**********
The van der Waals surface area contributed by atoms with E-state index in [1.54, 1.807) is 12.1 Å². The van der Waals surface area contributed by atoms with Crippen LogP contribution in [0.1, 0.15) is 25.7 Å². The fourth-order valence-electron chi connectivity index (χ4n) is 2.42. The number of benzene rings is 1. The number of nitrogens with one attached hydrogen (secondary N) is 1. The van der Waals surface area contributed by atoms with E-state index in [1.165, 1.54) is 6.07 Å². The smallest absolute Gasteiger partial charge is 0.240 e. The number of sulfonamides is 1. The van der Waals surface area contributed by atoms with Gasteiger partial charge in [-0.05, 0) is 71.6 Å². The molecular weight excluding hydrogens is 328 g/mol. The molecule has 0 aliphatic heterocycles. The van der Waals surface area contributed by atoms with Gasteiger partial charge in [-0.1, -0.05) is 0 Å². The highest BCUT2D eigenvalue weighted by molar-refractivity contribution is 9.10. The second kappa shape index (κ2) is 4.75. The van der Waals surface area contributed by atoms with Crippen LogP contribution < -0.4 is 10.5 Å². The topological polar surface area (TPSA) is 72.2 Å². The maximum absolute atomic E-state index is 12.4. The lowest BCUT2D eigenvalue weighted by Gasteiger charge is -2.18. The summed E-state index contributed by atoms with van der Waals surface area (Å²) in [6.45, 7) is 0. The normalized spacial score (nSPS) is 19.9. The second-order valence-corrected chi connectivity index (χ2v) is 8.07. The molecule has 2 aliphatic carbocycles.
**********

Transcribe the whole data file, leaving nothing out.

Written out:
The van der Waals surface area contributed by atoms with E-state index in [1.54, 1.807) is 12.1 Å². The van der Waals surface area contributed by atoms with Crippen LogP contribution in [0.1, 0.15) is 25.7 Å². The fourth-order valence-electron chi connectivity index (χ4n) is 2.42. The number of benzene rings is 1. The number of nitrogens with one attached hydrogen (secondary N) is 1. The van der Waals surface area contributed by atoms with E-state index in [1.165, 1.54) is 6.07 Å². The smallest absolute Gasteiger partial charge is 0.240 e. The number of sulfonamides is 1. The van der Waals surface area contributed by atoms with Gasteiger partial charge in [-0.05, 0) is 71.6 Å². The molecular weight excluding hydrogens is 328 g/mol. The molecule has 0 aliphatic heterocycles. The van der Waals surface area contributed by atoms with Gasteiger partial charge in [-0.1, -0.05) is 0 Å². The highest BCUT2D eigenvalue weighted by molar-refractivity contribution is 9.10. The second kappa shape index (κ2) is 4.75. The van der Waals surface area contributed by atoms with Crippen LogP contribution < -0.4 is 10.5 Å². The topological polar surface area (TPSA) is 72.2 Å². The maximum absolute atomic E-state index is 12.4. The lowest BCUT2D eigenvalue weighted by Gasteiger charge is -2.18. The summed E-state index contributed by atoms with van der Waals surface area (Å²) in [6.45, 7) is 0. The normalized spacial score (nSPS) is 19.9. The second-order valence-corrected chi connectivity index (χ2v) is 8.07. The molecule has 2 aliphatic carbocycles.